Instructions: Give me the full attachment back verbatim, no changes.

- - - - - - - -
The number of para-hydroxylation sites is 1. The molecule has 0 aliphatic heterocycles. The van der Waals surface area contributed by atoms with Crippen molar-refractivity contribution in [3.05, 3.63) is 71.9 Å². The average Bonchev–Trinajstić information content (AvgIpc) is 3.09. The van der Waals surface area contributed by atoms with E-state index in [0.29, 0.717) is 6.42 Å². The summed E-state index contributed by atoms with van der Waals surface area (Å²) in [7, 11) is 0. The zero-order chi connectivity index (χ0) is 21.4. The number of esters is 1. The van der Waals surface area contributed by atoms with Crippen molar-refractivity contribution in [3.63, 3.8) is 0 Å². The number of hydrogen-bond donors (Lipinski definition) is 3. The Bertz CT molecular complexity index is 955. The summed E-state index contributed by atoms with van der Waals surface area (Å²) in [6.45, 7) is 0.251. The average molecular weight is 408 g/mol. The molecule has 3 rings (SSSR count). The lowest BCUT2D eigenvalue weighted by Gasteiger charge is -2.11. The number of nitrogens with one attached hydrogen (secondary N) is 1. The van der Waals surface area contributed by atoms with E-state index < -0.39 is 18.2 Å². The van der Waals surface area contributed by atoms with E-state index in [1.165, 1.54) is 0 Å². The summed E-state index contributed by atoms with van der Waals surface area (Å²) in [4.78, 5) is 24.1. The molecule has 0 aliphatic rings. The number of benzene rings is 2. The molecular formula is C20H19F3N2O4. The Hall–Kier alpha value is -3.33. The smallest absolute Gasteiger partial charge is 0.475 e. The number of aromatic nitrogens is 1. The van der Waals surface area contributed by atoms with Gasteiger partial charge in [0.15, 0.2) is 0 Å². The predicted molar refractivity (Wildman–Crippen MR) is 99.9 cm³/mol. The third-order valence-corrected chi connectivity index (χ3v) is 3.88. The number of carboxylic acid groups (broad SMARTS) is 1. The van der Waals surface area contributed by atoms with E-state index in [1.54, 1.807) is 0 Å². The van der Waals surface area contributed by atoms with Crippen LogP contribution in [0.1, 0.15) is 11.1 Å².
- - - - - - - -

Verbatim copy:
The number of para-hydroxylation sites is 1. The molecule has 0 aliphatic heterocycles. The van der Waals surface area contributed by atoms with Crippen molar-refractivity contribution in [3.05, 3.63) is 71.9 Å². The average Bonchev–Trinajstić information content (AvgIpc) is 3.09. The van der Waals surface area contributed by atoms with E-state index in [0.29, 0.717) is 6.42 Å². The summed E-state index contributed by atoms with van der Waals surface area (Å²) in [7, 11) is 0. The zero-order chi connectivity index (χ0) is 21.4. The number of esters is 1. The van der Waals surface area contributed by atoms with Crippen molar-refractivity contribution in [3.63, 3.8) is 0 Å². The number of hydrogen-bond donors (Lipinski definition) is 3. The Bertz CT molecular complexity index is 955. The summed E-state index contributed by atoms with van der Waals surface area (Å²) in [6.45, 7) is 0.251. The average molecular weight is 408 g/mol. The molecule has 3 rings (SSSR count). The lowest BCUT2D eigenvalue weighted by Gasteiger charge is -2.11. The number of nitrogens with one attached hydrogen (secondary N) is 1. The van der Waals surface area contributed by atoms with E-state index < -0.39 is 18.2 Å². The van der Waals surface area contributed by atoms with E-state index in [1.165, 1.54) is 0 Å². The summed E-state index contributed by atoms with van der Waals surface area (Å²) in [4.78, 5) is 24.1. The molecule has 0 aliphatic rings. The number of benzene rings is 2. The molecular formula is C20H19F3N2O4. The Hall–Kier alpha value is -3.33. The smallest absolute Gasteiger partial charge is 0.475 e. The number of aromatic nitrogens is 1. The van der Waals surface area contributed by atoms with Gasteiger partial charge in [0.15, 0.2) is 0 Å². The predicted molar refractivity (Wildman–Crippen MR) is 99.9 cm³/mol. The third-order valence-corrected chi connectivity index (χ3v) is 3.88. The number of carboxylic acid groups (broad SMARTS) is 1. The van der Waals surface area contributed by atoms with E-state index in [1.54, 1.807) is 0 Å². The van der Waals surface area contributed by atoms with Crippen LogP contribution in [0.1, 0.15) is 11.1 Å².